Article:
consumer groups. it's a busy time of year for britain, and thousands of families are flying out on summer holiday. idea that they might be getting ripped off by shops at the airport is causing a consumer revolt. the spokesperson for heathrow, says showing boarding passes is not legally required. and customers don't are to share this information. they will be able to assist. the uk government has confirmed that it's meant to benefit travelers, rather than to increase profits for major retailers, but things will change if enough travelers decide to save their money for when they get to their destination. >> a visit to poland's second largest city can be breath taking in more ways than one. crack off is known for its
architect, and the pollution is making people sick. trying to clear the air and it's pollution records. >> there are plenty of reasons to visit it in the sunshine, world architecture and centuries of history. but when the world is cold, it fills with toxic smoke. >> it stinks, it's dirty and the smoke goes down to the street. there's no visibility. everything is dirty and gray. >> household chimneys put out toxic fifth. filth. seven out of ten homes wrote it for heat. four times the world health's
organization's safe limit. >> my nose started bleeding one morning, and it bled for over 24 hours until my doctor stopped it. my doctor is laughing at me when i am coming with problems. he keeps saying, move out of town. >> but who would want to leave this elegant medieval city, sparkling in the sunshine a magnet for tourists, it was once poland's royal capital. and now it's the most polluted city in the european union. coughing and wheezing and complaining of being prisoners in their own homes. a campaign group called the krakow smoke alarm, warned that they face pollution levels equivalent to 2,500 cigarettes a year. the city has been faced with
mitigation efforts, but progress is slow. >> all of our efforts go to getting people to live in more ecologically sensitive ways, and we want to convince them that they're safe in krakow. >> this family couldn't wait when they discovered their four-year-old son was getting sick. >> because he had very strong a topic skin disease, and it was enough to go out of the city to another part of the country for three days, and the disease started to disappear, so it was the clean area. it was because of the city. >> they left for the capital of warsaw, with no plans to return. aljazeera, krakow. >> japan honoring the 20th anniversary of the deadliest air accident in history.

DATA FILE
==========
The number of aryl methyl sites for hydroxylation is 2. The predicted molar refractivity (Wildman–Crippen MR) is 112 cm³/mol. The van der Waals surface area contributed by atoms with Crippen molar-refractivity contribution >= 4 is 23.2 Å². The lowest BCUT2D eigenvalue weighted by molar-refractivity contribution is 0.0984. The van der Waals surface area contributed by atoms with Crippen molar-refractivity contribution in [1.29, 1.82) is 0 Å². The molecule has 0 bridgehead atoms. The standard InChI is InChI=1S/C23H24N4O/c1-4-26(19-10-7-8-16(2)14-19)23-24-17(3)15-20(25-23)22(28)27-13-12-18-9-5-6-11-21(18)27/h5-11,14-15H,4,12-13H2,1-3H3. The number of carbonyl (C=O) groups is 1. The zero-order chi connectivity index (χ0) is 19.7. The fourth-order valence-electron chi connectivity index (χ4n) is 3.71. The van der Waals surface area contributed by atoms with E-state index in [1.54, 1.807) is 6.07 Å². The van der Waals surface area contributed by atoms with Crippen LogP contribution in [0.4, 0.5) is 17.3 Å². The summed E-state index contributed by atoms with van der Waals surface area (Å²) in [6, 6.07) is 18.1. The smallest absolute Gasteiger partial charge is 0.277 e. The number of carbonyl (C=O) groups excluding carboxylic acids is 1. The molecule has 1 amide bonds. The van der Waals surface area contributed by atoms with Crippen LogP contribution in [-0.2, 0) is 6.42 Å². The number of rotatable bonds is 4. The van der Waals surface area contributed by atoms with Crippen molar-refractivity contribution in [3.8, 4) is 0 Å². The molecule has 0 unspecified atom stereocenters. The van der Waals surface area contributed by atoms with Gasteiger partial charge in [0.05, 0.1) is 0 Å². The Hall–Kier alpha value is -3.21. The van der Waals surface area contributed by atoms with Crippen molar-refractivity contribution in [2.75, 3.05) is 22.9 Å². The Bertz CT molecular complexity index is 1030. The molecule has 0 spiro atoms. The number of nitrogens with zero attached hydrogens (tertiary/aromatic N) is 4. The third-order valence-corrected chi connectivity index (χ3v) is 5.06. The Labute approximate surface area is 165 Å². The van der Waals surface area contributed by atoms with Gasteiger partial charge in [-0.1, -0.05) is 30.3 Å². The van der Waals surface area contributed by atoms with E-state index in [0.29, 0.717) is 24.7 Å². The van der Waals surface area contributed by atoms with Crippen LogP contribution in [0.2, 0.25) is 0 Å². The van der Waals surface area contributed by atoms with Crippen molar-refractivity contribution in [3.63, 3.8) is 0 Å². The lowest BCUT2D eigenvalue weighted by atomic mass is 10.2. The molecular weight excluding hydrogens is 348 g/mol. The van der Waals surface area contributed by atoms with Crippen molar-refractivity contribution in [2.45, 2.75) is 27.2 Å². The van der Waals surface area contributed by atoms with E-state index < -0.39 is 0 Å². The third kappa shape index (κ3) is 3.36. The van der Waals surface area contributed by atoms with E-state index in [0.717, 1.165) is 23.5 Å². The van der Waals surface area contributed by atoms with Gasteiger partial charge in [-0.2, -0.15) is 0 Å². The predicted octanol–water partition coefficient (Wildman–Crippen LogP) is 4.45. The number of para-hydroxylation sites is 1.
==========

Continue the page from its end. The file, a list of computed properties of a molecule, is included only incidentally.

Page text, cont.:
japan's airline slammed into a mountain between tokyo. islamic parties in the most popular muslim country have called for a complete alcohol ban in tunisia. the government has already disallowed wines and spirits, and in other shops, they're banned, the potentially lethal homemade liquor. >> reporter: he turned blind two days ago, two days after drinking homemade alcohol bought on the street, he lost his optical nerves. it's estimated that hundreds of people in indonesia died after drinking lethal cocktails containing highly toxic macinol. >> the future is gone, it's hard. those who died don't suffer this much, but i know him, he
always drove everywhere, and he was very active, and now he can't see. >> even people who -- they run the risk of being poisoned. he showed us how he gets whiskey and sells it as the real thing at one-third the normal price. an energy drink, a chemical substance and water. business is booming. he doesn't want his identity to be revealed. >> demand is increasing right now, because the price of real alcohol has gone up dramatically. so i try to reduce that cost. >> indonesia, spirit and wine association says sales of official alcoholic drinks are down by 50%. >> reporter: people will still look for alcohol though
it's hard to get. if they don't find real alcohol and the government doesn't put measures in place, the use of illegal alcohol will increase. and more people will die. the fact that tourists have died is not good for our reputation. >> according to the world health organization, the illegal alcohol consumption is among the lowest in the world, but tough regulations are needed to protect its population. >> people can die of alcohol poisoning anywhere. just because a few people die doesn't mean that we can let 250 million indonesians drink alcohol. that's why our policy is undesirable for people in indibe nisha to drink. >> it's currently being discussed. and also being increased. >> a draft of the law said that it will be acceptable for tourism and cultural. but they say that it won't